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Kaziranga National Park

One of the most breathtakingly picturesque wildlife habitats of southern Asia and a UNESCO World Heritage Site, Kaziranga is inhabited by the world's largest population of one-horned rhinoceroses, as well as wild buffaloes, tigers, elephants, swamp deer and thousands of birds.

Kaziranga set ideally on the southern bank of River Brahmaputra in Assam’s Golghat district, is a World Heritage Site and a veritable heaven for wildlife lovers.
Lying at the foot of the Mikir Hills and rising to a height of 1200m, Kaziranga is a stunning biodiversity hot spot of Wetlands, tall elephant grasslands, forests and riverine habitats fed by the splendid Brahmaputra River. The tall grasses are called  'elephant grass' and grow up to a height of five metres
Kaziranga was declared a National Park in 1974 and the original core area of 428 sq/km, was declared a World Heritage Site in December 1985.

The beauty of Kaziranga is best discovered in winter months when the park gets swathed in mist in the early morning. Savouring the beauty of the silent grasslands from the back of a elephant trudging through the grasslands with rhinos, buffaloes and swamp deer, with the first rays of the sun glistening on the dew drops on the blades of grass is an experience like no other. On a safari in a jeep sometimes the rhinos give chase creating an exhilarating moment of adventure that remains in the mind forever.

On rare occasions, one can see up to 30 rhinos together in the open grasslands. As the sun becomes stronger the beautiful landscape starts to unfold, dominated by elephant grass, interspersed with patches of short undergrowth and dotted with marshes.

Elephants with their babies frolic in the water along with water buffaloes and the endangered swamp deer. The flying fox and the Malabar flying squirrel can be seen flying from the tree tops and the park is also home to 11 species of turtles.

Kaziranga has the greatest density of tigers in the world - 32.64 per100 sq/km, but they are difficult to spot due to the high grasses.

The Park is divided into three main ranges:
Agoratoli range:  The eastern part has woodland interspersed with grassland and water-bodies locally called “bheels”.

Kohora range:  The central part is made up of wetlands that are rich in birdlife.

Baguri range: The western part of the Park has the highest rhinoceros density.

Elephant, rhinoceros, wild buffalo, tiger and Swamp Deer are some of the 52 mammalian species that have been recorded in the Park itself/ This group also includes such rarities like Gangetic Dolphin, Chinese Pangolin, Hoolock Gibbon, Hog-Badger and Parti-coloured Flying Squirrel.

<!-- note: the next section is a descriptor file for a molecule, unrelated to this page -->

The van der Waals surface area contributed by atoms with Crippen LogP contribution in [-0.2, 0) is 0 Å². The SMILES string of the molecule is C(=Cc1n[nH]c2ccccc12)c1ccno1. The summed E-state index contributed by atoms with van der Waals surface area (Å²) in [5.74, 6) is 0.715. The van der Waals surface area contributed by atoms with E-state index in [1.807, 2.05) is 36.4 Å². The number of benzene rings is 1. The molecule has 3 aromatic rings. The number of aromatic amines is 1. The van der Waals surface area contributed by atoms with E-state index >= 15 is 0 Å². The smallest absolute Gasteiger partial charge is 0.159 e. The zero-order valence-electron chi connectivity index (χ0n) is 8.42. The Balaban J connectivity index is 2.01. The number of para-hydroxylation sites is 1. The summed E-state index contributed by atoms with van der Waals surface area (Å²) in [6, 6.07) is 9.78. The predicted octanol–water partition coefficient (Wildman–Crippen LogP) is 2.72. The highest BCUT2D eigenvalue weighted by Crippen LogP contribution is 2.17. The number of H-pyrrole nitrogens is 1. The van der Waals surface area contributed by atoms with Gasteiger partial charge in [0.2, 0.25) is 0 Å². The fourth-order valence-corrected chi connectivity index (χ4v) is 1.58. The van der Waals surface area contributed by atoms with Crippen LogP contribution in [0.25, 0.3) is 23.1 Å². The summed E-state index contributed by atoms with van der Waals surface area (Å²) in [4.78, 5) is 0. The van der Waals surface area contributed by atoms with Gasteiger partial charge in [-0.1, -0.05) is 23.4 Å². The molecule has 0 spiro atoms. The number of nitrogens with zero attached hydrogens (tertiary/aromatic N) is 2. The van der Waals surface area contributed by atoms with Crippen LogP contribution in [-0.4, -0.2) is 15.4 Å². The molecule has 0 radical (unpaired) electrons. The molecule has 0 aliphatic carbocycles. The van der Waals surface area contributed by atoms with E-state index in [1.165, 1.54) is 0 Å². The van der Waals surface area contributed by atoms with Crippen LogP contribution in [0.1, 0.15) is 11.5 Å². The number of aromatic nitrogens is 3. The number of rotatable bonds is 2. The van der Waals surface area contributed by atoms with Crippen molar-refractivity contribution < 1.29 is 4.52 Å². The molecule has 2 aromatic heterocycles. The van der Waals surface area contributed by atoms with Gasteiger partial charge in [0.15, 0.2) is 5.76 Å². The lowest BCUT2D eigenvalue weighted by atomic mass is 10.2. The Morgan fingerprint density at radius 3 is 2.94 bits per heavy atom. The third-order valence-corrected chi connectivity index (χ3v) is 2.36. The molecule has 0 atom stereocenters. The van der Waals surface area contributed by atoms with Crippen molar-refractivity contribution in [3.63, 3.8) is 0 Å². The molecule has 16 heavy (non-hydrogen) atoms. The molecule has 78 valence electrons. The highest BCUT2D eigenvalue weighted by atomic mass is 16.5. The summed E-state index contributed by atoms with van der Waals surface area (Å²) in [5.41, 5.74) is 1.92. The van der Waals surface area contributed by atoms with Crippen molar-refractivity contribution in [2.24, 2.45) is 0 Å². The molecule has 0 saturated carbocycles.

Kaziranga is a bird paradise with nearly 500 species that include Swamp Francolin, Pale-capped Pigeon, Bengal Florican, Great and Wreathed Hornbill, Jerdon's Baza, Slender-billed Vulture, Pallas’s Fishing Eagle, Greater Spotted Eagle, Imperial Eagle, Pied Harrier, Pied Falconet, Oriental Hobby, Black-necked Stork, Greater Adjutant, Hodgson’s Bushchat, White-vented Myna, Rufous-vented Prinia , Marsh Babbler, Jerdon’s Babbler, Black-breasted Parrotbill and Finn’s Weaver. There is a breeding colony of Spot-billed Pelicans near Koladuar in the Agoratoli range. During winter months a large number of migratory birds are seen here.

In 1904, when Mary Victoria Leiter Curzon, the wife of the Viceroy of India, Lord Curzon, visited Kaziranga, she failed to see a single rhinoceros. As a result of this, she persuaded Lord Kurzon to initiate urgent measures to protect the Rhinoceros population and leading to the creation of Kaziranga Proposed Reserve Forest in 1905 with an area of 232 km. The park celebrated its centenary with much fanfare in 2005.

Today Kaziranga shelters the world’s highest population of the one-horned rhino, with a count of 1,855 (2006 census).

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Name Distance Duration
Jan Feb Mar Apr May Jun Jul Aug Sep Oct Nov Dec
Best Seasons
Jan Feb Mar Apr May Jun Jul Aug Sep Oct Nov Dec
Season Min. Temp. Max. Temp.
Summer 25 °C 32 °C
Winter 10 °C 25 °C
Climate is typically tropical. Varies from very hot and humid in summer (April to June) and cold nights and warm days in winter (from November to January). Kaziranga gets flooded by the water of Brahmaputra almost every year, during monsoon. The rainy season prevails from June to August. During rain, Kaziranga becomes inaccessible. Best time to visit Kaziranga is in September - October or February/March.

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